This advanced gate driver includes an innovative, active Miller-clamp function that eliminates the need for negative gate drive in most applications, and allows the use of a simple bootstrap supply for the high-side driver. It also incorporates a two-level turn-off feature with adjustable level and delay, which protects against excessive overvoltage at turn-off in case of overcurrent or short-circuit conditions. The same delay which is set in the two-level turn-off feature can be applied at turn-on to prevent pulse-width distortion.
Reality, not just speculation
Process advances sometimes fail to make the jump from lab R&D to production reality and volume use. This is not at all the case with SiC-based MOSFETs. They are in full production and already used in HEV/EV designs with tangible benefits related to efficiency, performance and operating conditions that translate to tangible benefits at the circuit and system levels.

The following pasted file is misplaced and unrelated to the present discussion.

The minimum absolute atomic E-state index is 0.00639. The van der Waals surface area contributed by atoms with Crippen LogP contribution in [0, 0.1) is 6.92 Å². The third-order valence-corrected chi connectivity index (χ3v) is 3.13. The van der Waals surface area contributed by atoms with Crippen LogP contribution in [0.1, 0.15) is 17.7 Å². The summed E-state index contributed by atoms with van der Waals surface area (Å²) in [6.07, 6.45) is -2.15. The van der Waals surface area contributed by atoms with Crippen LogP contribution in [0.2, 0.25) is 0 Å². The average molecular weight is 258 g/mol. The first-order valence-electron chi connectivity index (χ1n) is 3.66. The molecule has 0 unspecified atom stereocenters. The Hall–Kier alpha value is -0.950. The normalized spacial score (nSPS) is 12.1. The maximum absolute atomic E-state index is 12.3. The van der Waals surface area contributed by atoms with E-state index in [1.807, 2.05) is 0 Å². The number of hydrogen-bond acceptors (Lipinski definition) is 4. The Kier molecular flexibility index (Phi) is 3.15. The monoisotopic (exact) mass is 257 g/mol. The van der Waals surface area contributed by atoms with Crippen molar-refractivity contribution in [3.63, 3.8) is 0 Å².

A comparison of an 80 kW traction-motor inverter power module used in HEV/EV applications shows how 650 V SiC MOSFETs outperformed silicon IGBTs across many key operating parameters. The three-phase inverter design used a bipolar PWM topology with synchronous rectification mode for the reverse current. Both devices were sized to yield a junction temperature of about 80% of their absolute maximum rating. The design used four paralleled 650 V/200 A IGBTs with the relevant freewheeling silicon diodes of the same rating versus seven paralleled 650 V/100 A SiC MOSFETs without any external diodes (just using the intrinsic body diode). Peak-power rating was 480 Arms (10 seconds) and a normal load working at 230 Arms. Other operating conditions were:
- DC-link voltage: 400 Vdc
- Switching frequency: 16 kHz